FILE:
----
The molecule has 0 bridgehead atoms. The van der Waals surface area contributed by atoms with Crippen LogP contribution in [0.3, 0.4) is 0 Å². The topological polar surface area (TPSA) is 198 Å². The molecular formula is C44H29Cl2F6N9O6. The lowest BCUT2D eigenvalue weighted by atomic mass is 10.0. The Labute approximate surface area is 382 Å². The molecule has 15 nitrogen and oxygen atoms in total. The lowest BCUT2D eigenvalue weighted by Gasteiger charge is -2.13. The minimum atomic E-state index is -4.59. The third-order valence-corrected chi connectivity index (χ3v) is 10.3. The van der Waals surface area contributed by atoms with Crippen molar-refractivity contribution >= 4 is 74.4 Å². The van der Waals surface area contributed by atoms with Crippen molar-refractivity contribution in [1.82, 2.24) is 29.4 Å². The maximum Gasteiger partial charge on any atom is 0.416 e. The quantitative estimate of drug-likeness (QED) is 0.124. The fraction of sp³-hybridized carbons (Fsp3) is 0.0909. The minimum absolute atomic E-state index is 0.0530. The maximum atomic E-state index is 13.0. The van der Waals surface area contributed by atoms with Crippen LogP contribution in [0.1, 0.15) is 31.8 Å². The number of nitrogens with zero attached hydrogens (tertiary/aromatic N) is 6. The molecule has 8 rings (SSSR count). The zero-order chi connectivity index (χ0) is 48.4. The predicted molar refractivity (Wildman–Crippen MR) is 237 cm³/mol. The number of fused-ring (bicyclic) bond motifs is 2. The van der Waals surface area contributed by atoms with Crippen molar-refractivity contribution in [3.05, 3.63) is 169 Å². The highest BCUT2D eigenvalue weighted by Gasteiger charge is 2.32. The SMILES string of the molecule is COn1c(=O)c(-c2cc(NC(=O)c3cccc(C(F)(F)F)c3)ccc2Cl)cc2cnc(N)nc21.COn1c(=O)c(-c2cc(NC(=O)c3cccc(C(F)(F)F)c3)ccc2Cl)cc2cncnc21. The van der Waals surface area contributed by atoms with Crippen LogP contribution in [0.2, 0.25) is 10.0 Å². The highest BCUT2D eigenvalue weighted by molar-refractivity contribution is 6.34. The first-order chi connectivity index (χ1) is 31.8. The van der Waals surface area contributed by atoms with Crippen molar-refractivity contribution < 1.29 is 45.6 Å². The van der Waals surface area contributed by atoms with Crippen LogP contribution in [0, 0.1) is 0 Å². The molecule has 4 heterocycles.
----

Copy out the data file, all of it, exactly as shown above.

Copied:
The molecule has 0 bridgehead atoms. The van der Waals surface area contributed by atoms with Crippen LogP contribution in [0.3, 0.4) is 0 Å². The topological polar surface area (TPSA) is 198 Å². The molecular formula is C44H29Cl2F6N9O6. The lowest BCUT2D eigenvalue weighted by atomic mass is 10.0. The Labute approximate surface area is 382 Å². The molecule has 15 nitrogen and oxygen atoms in total. The lowest BCUT2D eigenvalue weighted by Gasteiger charge is -2.13. The minimum atomic E-state index is -4.59. The third-order valence-corrected chi connectivity index (χ3v) is 10.3. The van der Waals surface area contributed by atoms with Crippen molar-refractivity contribution >= 4 is 74.4 Å². The van der Waals surface area contributed by atoms with Crippen molar-refractivity contribution in [1.82, 2.24) is 29.4 Å². The maximum Gasteiger partial charge on any atom is 0.416 e. The quantitative estimate of drug-likeness (QED) is 0.124. The fraction of sp³-hybridized carbons (Fsp3) is 0.0909. The minimum absolute atomic E-state index is 0.0530. The maximum atomic E-state index is 13.0. The van der Waals surface area contributed by atoms with Crippen LogP contribution in [0.1, 0.15) is 31.8 Å². The number of nitrogens with zero attached hydrogens (tertiary/aromatic N) is 6. The molecule has 8 rings (SSSR count). The zero-order chi connectivity index (χ0) is 48.4. The predicted molar refractivity (Wildman–Crippen MR) is 237 cm³/mol. The number of fused-ring (bicyclic) bond motifs is 2. The van der Waals surface area contributed by atoms with Crippen molar-refractivity contribution in [3.05, 3.63) is 169 Å². The highest BCUT2D eigenvalue weighted by Gasteiger charge is 2.32. The SMILES string of the molecule is COn1c(=O)c(-c2cc(NC(=O)c3cccc(C(F)(F)F)c3)ccc2Cl)cc2cnc(N)nc21.COn1c(=O)c(-c2cc(NC(=O)c3cccc(C(F)(F)F)c3)ccc2Cl)cc2cncnc21. The van der Waals surface area contributed by atoms with Crippen LogP contribution in [0.2, 0.25) is 10.0 Å². The highest BCUT2D eigenvalue weighted by molar-refractivity contribution is 6.34. The first-order chi connectivity index (χ1) is 31.8. The van der Waals surface area contributed by atoms with Crippen molar-refractivity contribution < 1.29 is 45.6 Å². The van der Waals surface area contributed by atoms with Crippen LogP contribution in [0, 0.1) is 0 Å². The molecule has 4 heterocycles.